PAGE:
Each technology has a job to do and must be used in the correct sequence to gain the best removal capabilities. Creating the correct combination of water filtration systems and setting up proper pretreatment will help produce water that is almost completely free of ionic, organic, and microbial contamination and tastes and smells great.

Your local water treatment plant has most of this in place for you, so you can rest assured that you are getting some great water coming from your faucets. However, if you want to take that extra step to ensure the most purified water possible for your home, you can look into getting a whole home water filtration system or water softener.

The Oldest Plumbing and Water Systems 

The Oldest Plumbing and Water Systems 

When we think of our plumbing system today, it seems like no big deal. Most of us have functioning plumbing systems in our cities and homes that bring in a constant stream of fresh water and remove waste water. But for most of human history, plumbing either didn’t exist at all or was something of a rare commodity and not so common for everyone to have.

Let’s take a look at some of the oldest plumbing and water systems to see how our ancestors handled their water situation:

The First Water Systems in Egypt and India

One of the oldest known plumbing systems was created by the ancient Egyptians around 4000 – 2500 B.C. Since their lives depended on the ebb and flow of the Nile River, Egyptian engineers created and used a very intricate piping system to keep the water flowing where it needed to go.

These pipes were initially made from clay and were later upgraded to copper. They created this sophisticated system to help move water from the Nile to help people water their crops and even provide their homes with running water.

These systems were discovered in the excavations of ancient tombs, as the Pharaohs’ burial chambers were built complete with draining bathtubs and other lifestyle necessities for the afterlife.

Plumbing wasn’t unique to Egypt at this point in history, however, since some of the first water pipes were discovered from around 4000 B.C. in the Indus River Valley in India.

Old Plumbing Systems in Crete

Another old plumbing system that has been found was located on the Isle of Crete in The Minoan Palace of Knossos, dating to around 1500 B.C. Four separate draining systems were found that led to a mass sewer system constructed out of stone.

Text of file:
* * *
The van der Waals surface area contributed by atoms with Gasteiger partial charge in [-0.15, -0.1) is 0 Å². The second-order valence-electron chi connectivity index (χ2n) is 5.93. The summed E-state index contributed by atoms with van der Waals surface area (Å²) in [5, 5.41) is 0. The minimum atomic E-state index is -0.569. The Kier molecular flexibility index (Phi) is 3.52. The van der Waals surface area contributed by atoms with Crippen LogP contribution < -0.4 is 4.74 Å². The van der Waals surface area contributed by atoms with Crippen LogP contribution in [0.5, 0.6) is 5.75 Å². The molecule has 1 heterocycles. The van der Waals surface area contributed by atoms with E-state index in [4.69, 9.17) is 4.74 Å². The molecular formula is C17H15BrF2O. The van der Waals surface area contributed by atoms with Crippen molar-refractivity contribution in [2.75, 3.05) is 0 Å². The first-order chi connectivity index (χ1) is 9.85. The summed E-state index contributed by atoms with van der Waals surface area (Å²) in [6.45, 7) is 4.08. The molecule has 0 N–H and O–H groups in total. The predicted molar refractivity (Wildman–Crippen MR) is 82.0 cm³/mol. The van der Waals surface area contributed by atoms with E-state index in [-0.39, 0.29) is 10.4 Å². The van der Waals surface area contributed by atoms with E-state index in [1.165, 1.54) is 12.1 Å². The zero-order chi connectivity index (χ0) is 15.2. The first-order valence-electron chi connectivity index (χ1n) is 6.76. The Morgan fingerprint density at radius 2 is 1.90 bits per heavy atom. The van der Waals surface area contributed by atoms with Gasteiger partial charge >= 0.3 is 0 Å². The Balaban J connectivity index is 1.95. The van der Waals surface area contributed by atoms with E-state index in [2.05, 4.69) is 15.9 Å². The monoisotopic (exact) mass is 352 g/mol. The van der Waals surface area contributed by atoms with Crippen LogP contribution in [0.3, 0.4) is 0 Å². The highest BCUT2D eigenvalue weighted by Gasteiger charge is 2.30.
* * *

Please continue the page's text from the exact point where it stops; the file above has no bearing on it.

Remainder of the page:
A terra cotta piping system was laid down beneath the floor of the palace that delivered water to fountains and faucets. This palace also had the first flushing toilets, also known as ‘water closets.’ These water closets held a wooden seat with a small water reservoir. These now common modern conveniences were lost for thousands of years and these examples deteriorated from years of decay, but you can still see the evidence of the plumbing system today!

Ancient Roman Aqueducts

The most impressive of old plumbing systems can be found in ancient Rome. The Roman Empire has been admired for hundreds of years due to its engineering ability, and you can see that in its sewer system. The first Roman sewer system was called the Cloaca Maxima and was built in sixth century B.C. What started as an open channel was eventually closed and vaulted. The Cloaca Maxima is the oldest plumbing system that’s still in use today, and amazingly some of the original masonry work is still holding together!

The Romans also created aqueducts, adding a new level of ingenuity to the oldest known plumbing systems. Relying on gravity, aqueducts transported water from the mountains above the cities to public bath houses and fountains. The water used there was then drained to the Cloaca Maxima. This created a constant supply of running water that helped to clear waste and other obstacles from the sewer.

What we learned from the oldest plumbing systems, especially from the Romans, has helped us shape our modern-day plumbing systems. The remnants of these ancient plumbing systems can still be seen today and have made for some popular tourist attractions.

As you flush your toilet or run your bath water and easily drain it, just remember that the use of such a water system used to be hard to come by and was not as commonplace as it is now. If you want to learn some more history, check out Advanced Water Solution’s blog on the history of water treatment here!